I am under no illusion that “Congress” as a whole reads my blog or that the House and Senate chambers are echoing with the sounds of members excitedly discussing my proposal. I do know that my blog is read by some of the relatively small cadre of folks on the Hill who care about institutional prerogatives and have the capacity and band-width to consider these types of “over the horizon” issues. The most that can be realistically hoped is that my post will trigger some thinking and discussion about this matter.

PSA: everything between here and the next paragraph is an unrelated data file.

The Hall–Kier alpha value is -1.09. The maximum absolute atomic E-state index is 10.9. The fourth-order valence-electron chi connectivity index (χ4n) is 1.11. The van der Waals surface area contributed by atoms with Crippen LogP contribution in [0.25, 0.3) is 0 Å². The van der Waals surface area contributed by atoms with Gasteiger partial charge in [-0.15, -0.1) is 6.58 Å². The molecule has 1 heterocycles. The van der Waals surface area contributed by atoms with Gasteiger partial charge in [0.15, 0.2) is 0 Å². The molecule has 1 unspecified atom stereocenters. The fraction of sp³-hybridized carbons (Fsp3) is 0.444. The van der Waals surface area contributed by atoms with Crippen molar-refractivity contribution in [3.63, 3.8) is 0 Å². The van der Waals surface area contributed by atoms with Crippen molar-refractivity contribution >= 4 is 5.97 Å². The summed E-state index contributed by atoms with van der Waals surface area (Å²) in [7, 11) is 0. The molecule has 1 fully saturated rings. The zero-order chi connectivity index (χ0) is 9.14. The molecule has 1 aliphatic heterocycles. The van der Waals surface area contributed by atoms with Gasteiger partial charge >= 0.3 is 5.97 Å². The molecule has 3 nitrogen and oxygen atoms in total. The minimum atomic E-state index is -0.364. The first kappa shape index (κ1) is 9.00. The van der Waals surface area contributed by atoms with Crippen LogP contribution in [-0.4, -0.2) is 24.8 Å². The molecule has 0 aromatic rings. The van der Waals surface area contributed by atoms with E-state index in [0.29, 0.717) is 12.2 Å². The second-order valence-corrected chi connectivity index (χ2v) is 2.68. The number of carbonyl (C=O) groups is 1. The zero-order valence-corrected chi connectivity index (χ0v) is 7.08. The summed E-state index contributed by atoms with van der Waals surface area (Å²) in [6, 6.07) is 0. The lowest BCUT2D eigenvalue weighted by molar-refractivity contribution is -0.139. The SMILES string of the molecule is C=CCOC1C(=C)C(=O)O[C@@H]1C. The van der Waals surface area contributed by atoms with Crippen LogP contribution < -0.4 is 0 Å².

As a general matter, there reasons to question Congress’s commitment to protecting its own institutional interests. Individual members may care (or at least say they care) about vindicating those interests, but Congress as a whole is certainly far less consistent in protecting its institutional prerogatives than is the executive. These is partly a result of structural incentives inherent in a multi-member, bi-cameral body, but is also partly historically contingent. In my (tentative) opinion, the prediction that Congress would become more assertive in its dealings with the other branches (particularly the executive) in the unique circumstances of the current administration is in fact being borne out, but it is very much a work in progress. So my post may represent a triumph of hope over experience, but I don’t think it is entirely futile.